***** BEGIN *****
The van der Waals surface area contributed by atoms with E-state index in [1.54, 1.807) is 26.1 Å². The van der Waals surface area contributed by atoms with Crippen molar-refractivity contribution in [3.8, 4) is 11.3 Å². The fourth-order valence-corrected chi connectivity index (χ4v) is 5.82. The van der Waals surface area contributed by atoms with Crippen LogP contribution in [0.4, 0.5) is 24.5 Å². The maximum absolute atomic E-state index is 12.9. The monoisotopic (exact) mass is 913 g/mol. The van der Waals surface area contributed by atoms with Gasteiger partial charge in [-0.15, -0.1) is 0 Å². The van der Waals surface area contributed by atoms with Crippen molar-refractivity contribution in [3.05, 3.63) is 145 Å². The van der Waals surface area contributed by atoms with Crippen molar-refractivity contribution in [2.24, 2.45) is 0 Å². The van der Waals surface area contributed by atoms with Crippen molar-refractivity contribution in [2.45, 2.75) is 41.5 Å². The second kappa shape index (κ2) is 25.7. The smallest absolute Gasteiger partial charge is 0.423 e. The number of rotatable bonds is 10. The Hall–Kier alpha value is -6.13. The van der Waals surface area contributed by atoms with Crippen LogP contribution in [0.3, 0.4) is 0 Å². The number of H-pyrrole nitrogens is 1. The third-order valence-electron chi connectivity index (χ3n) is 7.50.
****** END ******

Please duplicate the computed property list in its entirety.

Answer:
The van der Waals surface area contributed by atoms with E-state index in [1.54, 1.807) is 26.1 Å². The van der Waals surface area contributed by atoms with Crippen molar-refractivity contribution in [3.8, 4) is 11.3 Å². The fourth-order valence-corrected chi connectivity index (χ4v) is 5.82. The van der Waals surface area contributed by atoms with Crippen LogP contribution in [0.4, 0.5) is 24.5 Å². The maximum absolute atomic E-state index is 12.9. The monoisotopic (exact) mass is 913 g/mol. The van der Waals surface area contributed by atoms with Gasteiger partial charge in [-0.15, -0.1) is 0 Å². The van der Waals surface area contributed by atoms with Crippen molar-refractivity contribution in [3.05, 3.63) is 145 Å². The van der Waals surface area contributed by atoms with Crippen molar-refractivity contribution in [2.24, 2.45) is 0 Å². The van der Waals surface area contributed by atoms with Crippen molar-refractivity contribution in [2.45, 2.75) is 41.5 Å². The second kappa shape index (κ2) is 25.7. The smallest absolute Gasteiger partial charge is 0.423 e. The number of rotatable bonds is 10. The Hall–Kier alpha value is -6.13. The van der Waals surface area contributed by atoms with Crippen LogP contribution in [0.3, 0.4) is 0 Å². The number of H-pyrrole nitrogens is 1. The third-order valence-electron chi connectivity index (χ3n) is 7.50.